As I’ve discussed in previous articles, I’ve been in digital advertising operations for over a decade. In an ever-changing industry, this feels like a lifetime.
Suffice it to say, ad operations have come a long way, and I’ve observed countless changes in technology, business trends and markets.
More broadly, it goes without saying that the Internet has influenced how we work, spend and live, spawning multi-billion dollar industries in the process.
As technology evolves, communications improve and the world becomes more digitized with each passing year, the advertising industry inevitably follows.
In the first half of this two-part series, let’s take a look back at the History of Digital Advertising (emphasis on back … way back) and how we got to where we are today.
Ah, the ’90s.
It was a simpler time. A time of windbreakers, tuck-rolled up jeans, Coolio blasting on the boombox (or Discman) and Forrest Gump and Shawshank on the big screen.
Also noteworthy from this era? Parents, kids, spouses and siblings the world over yelling at one another because the home phone line is busy with a dial-up Internet connection.
With data streaming into American homes at breakneck speeds of 56 kilobytes per second, forward-thinking businesses started contemplating the monetization possibilities.
The advent of ad ops may have occurred earlier, but went mainstream after 1994 when the popular online tech magazine “HotWired” was looking for ways to pay its writers.
An idea was created to set aside online real estate, so to speak: Specific placements on the website for something no one had ever heard of before.
To this day we know these as banner ads.
The concept was simple: Hard code an advertisement on the page and charge a flat rate for a specific period of time to appear in this space.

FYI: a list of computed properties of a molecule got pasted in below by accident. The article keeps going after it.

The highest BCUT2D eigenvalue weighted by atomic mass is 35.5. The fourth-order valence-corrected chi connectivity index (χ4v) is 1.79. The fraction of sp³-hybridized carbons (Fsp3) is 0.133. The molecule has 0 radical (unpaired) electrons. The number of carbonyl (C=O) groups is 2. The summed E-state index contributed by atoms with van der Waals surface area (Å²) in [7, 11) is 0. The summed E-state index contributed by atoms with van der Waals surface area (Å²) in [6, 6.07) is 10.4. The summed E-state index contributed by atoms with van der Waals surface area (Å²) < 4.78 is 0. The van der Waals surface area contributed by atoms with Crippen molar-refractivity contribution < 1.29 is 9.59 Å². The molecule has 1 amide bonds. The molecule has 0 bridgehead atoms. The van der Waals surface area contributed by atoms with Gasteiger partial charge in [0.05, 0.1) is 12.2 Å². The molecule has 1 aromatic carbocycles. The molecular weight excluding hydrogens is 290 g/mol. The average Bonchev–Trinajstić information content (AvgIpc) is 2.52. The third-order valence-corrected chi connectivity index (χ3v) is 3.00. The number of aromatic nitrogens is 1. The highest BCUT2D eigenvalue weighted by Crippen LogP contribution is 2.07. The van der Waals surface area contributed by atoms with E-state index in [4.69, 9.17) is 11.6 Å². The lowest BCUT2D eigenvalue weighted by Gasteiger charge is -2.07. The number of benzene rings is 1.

Who better than past, present and future tech icon AT&T to test this space first, paying $30,000 to have the ad you see below appear on page for 90 days:
To say this first ad campaign — leading users who clicked to online tours of famous museums around the world — was a success would be an understatement.
The AT&T banner was rumored to have experienced a click through rate (CTR) of over 44%. Yes, 44 out of every 100 people who saw it clicked through to the landing page.
To put that into perspective, the average click through rate in today’s banner ad world is somewhere closer to 0.1% (that’s one in a thousand).
Obviously, word traveled fast and the year or two that followed this campaign saw a huge increase in the number of companies entering this space.
Tech pioneers such as AOL, Yahoo! and Microsoft threw their hat into the web advertising arena, but there was still one major piece missing from the puzzle: Data.
Your ads are served.
By 1996, millions of dollars in ad budgets were being poured into this nascent technology, yet measuring return on investment from campaigns left much to be desired.
Advertisers couldn’t see how well ads were performing until after a campaign ended, and the process for retrieving these statistics was clunky and inefficient at best.
A revolutionary new technology stemmed from this lack of campaign data, transparency and management tools: An “ad server” was introduced by a company called DoubleClick.
DoubleClick debuted its ad server as part of a platform known as D.A.R.T. or “Dynamic Advertising Reporting & Targeting,” and it was an immediate game-changer.
This new technology allowed advertisers to gauge performance of a campaign as it was running, and make changes to optimize their ad placements and spend.
Most importantly, this service gave way to a standardized measure of pricing for online ad campaigns: CPM. Just like that, paying flat rates for defined time periods was obsolete.
For the advertiser, pricing by CPM allowed for more flexibility and a much more accurate gauge of ROI. For the publisher, it meant increased competition, a means of establishing minimum values for their ad inventory and pitting advertisers against each other.
Stay tuned for part two of this series, in which the ad tech industry evolves and rampantly ignores the advice of TLC by chasing waterfalls, left and right.
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